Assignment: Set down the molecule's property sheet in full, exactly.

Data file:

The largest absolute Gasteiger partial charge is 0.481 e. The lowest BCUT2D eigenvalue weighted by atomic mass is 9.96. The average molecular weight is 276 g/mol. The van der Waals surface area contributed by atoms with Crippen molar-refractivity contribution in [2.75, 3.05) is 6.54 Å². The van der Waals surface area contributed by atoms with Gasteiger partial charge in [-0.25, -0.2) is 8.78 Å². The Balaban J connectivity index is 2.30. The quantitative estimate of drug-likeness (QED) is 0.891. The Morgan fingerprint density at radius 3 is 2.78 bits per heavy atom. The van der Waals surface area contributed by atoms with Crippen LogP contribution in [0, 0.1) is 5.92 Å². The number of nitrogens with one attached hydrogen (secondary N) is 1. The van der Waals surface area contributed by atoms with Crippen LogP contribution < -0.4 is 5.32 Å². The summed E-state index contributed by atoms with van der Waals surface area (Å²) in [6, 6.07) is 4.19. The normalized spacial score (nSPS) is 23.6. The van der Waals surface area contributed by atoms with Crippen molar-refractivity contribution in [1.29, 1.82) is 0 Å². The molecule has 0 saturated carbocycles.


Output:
The largest absolute Gasteiger partial charge is 0.481 e. The lowest BCUT2D eigenvalue weighted by atomic mass is 9.96. The average molecular weight is 276 g/mol. The van der Waals surface area contributed by atoms with Crippen molar-refractivity contribution in [2.75, 3.05) is 6.54 Å². The van der Waals surface area contributed by atoms with Gasteiger partial charge in [-0.25, -0.2) is 8.78 Å². The Balaban J connectivity index is 2.30. The quantitative estimate of drug-likeness (QED) is 0.891. The Morgan fingerprint density at radius 3 is 2.78 bits per heavy atom. The van der Waals surface area contributed by atoms with Crippen LogP contribution in [0, 0.1) is 5.92 Å². The number of nitrogens with one attached hydrogen (secondary N) is 1. The van der Waals surface area contributed by atoms with Crippen LogP contribution < -0.4 is 5.32 Å². The summed E-state index contributed by atoms with van der Waals surface area (Å²) in [6, 6.07) is 4.19. The normalized spacial score (nSPS) is 23.6. The van der Waals surface area contributed by atoms with Crippen molar-refractivity contribution in [1.29, 1.82) is 0 Å². The molecule has 0 saturated carbocycles.